Sarbanes also said he was "deeply concerned" about the Florida election troubles that gripped the nation for six weeks after Election Day. "One of the purposes and objectives of the democratic political process is that people should participate," he said.

The ranking member of the Senate Banking, Housing and Urban Affairs Committee is passionate about public service and said that students should aspire to serve their communities for "the health of our public political system."

It is important, Sarbanes said, "that people of ability and competence take part in [public service]. And public service doesn't just mean elected political office — that should be kept in mind as well. Anyone who heads up a school board or library board may render up a very helpful service to their community."


Besides public participation, Sarbanes also places a high value on education.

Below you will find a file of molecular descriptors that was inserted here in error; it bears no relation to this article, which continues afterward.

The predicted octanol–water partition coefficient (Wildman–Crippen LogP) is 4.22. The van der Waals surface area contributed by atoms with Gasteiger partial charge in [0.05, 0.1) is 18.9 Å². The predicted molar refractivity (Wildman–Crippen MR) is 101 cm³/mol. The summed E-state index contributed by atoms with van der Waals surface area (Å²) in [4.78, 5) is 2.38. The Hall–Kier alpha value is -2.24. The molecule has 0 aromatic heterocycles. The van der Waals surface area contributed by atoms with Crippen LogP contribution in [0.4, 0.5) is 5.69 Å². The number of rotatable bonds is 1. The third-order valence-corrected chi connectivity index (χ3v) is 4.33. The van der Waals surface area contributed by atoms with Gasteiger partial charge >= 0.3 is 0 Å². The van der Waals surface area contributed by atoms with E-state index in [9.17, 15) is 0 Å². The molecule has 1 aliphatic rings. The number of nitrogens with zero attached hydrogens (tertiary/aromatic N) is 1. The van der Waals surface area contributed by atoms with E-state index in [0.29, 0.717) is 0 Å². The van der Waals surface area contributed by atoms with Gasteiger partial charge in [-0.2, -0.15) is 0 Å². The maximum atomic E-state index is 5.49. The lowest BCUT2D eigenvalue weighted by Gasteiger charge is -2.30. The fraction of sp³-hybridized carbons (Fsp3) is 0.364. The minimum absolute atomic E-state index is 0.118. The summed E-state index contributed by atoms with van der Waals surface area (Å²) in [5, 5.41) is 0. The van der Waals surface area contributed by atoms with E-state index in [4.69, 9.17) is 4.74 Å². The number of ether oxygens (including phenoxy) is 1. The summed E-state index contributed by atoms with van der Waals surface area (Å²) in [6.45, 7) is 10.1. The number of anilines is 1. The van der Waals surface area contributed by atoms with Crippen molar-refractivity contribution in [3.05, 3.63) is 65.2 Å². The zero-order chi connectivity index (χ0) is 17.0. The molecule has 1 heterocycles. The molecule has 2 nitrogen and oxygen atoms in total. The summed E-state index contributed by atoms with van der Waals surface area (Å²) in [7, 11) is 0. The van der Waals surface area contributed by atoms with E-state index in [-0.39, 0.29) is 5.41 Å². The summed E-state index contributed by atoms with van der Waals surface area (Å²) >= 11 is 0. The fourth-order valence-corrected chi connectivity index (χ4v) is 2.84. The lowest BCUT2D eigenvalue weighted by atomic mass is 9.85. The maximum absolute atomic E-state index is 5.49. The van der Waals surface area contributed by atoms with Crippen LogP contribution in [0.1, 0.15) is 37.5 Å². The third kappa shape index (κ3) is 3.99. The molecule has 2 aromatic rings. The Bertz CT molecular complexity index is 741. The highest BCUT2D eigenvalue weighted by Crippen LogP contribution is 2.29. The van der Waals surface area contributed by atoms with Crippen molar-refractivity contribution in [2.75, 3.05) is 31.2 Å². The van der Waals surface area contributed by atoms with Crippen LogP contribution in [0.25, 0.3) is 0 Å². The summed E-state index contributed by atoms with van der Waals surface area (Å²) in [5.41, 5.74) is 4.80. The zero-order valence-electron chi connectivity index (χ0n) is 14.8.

"I remember growing up, my father would tell the story of how when he was at Princeton my grandfather would tell him never to take it for granted," said Sarbanes' son Michael '86, who is director of policy & planning for Maryland Lt. Gov. Kathleen Kennedy Townsend.

Michael Sarbanes said his father was very fortunate to get a scholarship that enabled him to attend the University. He said his grandfather, who emigrated from Greece, was passionate about learning.

"He would come up to visit [my father]," Michael Sarbanes said, "and he placed a huge value on education, but was never able to get it for himself. So he would lose himself in the stacks at the library when he would come up to visit."

"My father always said a Princeton education was an incredible opportunity not to be taken for granted, and that we should use that opportunity to extend the same kinds of opportunities to others," Michael Sarbanes said.